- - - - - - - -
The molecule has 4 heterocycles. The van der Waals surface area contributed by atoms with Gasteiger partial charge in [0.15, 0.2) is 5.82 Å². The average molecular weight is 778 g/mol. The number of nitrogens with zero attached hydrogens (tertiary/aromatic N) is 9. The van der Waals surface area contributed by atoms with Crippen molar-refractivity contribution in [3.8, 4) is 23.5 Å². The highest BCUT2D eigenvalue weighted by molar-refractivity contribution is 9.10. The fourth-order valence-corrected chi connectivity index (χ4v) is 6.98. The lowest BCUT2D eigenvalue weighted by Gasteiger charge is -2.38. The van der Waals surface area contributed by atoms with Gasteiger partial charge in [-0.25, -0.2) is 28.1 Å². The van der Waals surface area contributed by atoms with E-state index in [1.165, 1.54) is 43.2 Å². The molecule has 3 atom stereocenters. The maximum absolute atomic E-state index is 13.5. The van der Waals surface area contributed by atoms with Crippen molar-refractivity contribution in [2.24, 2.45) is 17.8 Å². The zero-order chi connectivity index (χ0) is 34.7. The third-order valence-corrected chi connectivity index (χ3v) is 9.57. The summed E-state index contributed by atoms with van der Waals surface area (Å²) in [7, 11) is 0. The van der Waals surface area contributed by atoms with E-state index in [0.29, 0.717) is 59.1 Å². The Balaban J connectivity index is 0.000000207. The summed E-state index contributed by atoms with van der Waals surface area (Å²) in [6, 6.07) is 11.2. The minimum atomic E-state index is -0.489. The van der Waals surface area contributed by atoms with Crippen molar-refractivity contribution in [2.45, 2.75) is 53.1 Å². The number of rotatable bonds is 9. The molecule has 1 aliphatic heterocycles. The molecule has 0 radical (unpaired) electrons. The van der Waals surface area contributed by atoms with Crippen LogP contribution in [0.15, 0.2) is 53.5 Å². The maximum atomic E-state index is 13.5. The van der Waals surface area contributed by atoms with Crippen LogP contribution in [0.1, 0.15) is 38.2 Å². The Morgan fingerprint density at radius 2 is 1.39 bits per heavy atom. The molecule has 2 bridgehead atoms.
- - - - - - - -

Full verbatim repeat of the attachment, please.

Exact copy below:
The molecule has 4 heterocycles. The van der Waals surface area contributed by atoms with Gasteiger partial charge in [0.15, 0.2) is 5.82 Å². The average molecular weight is 778 g/mol. The number of nitrogens with zero attached hydrogens (tertiary/aromatic N) is 9. The van der Waals surface area contributed by atoms with Crippen molar-refractivity contribution in [3.8, 4) is 23.5 Å². The highest BCUT2D eigenvalue weighted by molar-refractivity contribution is 9.10. The fourth-order valence-corrected chi connectivity index (χ4v) is 6.98. The lowest BCUT2D eigenvalue weighted by Gasteiger charge is -2.38. The van der Waals surface area contributed by atoms with Gasteiger partial charge in [-0.25, -0.2) is 28.1 Å². The van der Waals surface area contributed by atoms with E-state index in [1.165, 1.54) is 43.2 Å². The molecule has 3 atom stereocenters. The maximum absolute atomic E-state index is 13.5. The van der Waals surface area contributed by atoms with Crippen molar-refractivity contribution in [2.24, 2.45) is 17.8 Å². The zero-order chi connectivity index (χ0) is 34.7. The third-order valence-corrected chi connectivity index (χ3v) is 9.57. The summed E-state index contributed by atoms with van der Waals surface area (Å²) in [7, 11) is 0. The van der Waals surface area contributed by atoms with E-state index in [0.29, 0.717) is 59.1 Å². The Balaban J connectivity index is 0.000000207. The summed E-state index contributed by atoms with van der Waals surface area (Å²) in [6, 6.07) is 11.2. The minimum atomic E-state index is -0.489. The van der Waals surface area contributed by atoms with Crippen molar-refractivity contribution in [2.45, 2.75) is 53.1 Å². The number of rotatable bonds is 9. The molecule has 1 aliphatic heterocycles. The molecule has 0 radical (unpaired) electrons. The van der Waals surface area contributed by atoms with Crippen LogP contribution in [0.15, 0.2) is 53.5 Å². The maximum atomic E-state index is 13.5. The van der Waals surface area contributed by atoms with Crippen LogP contribution in [0.1, 0.15) is 38.2 Å². The Morgan fingerprint density at radius 2 is 1.39 bits per heavy atom. The molecule has 2 bridgehead atoms.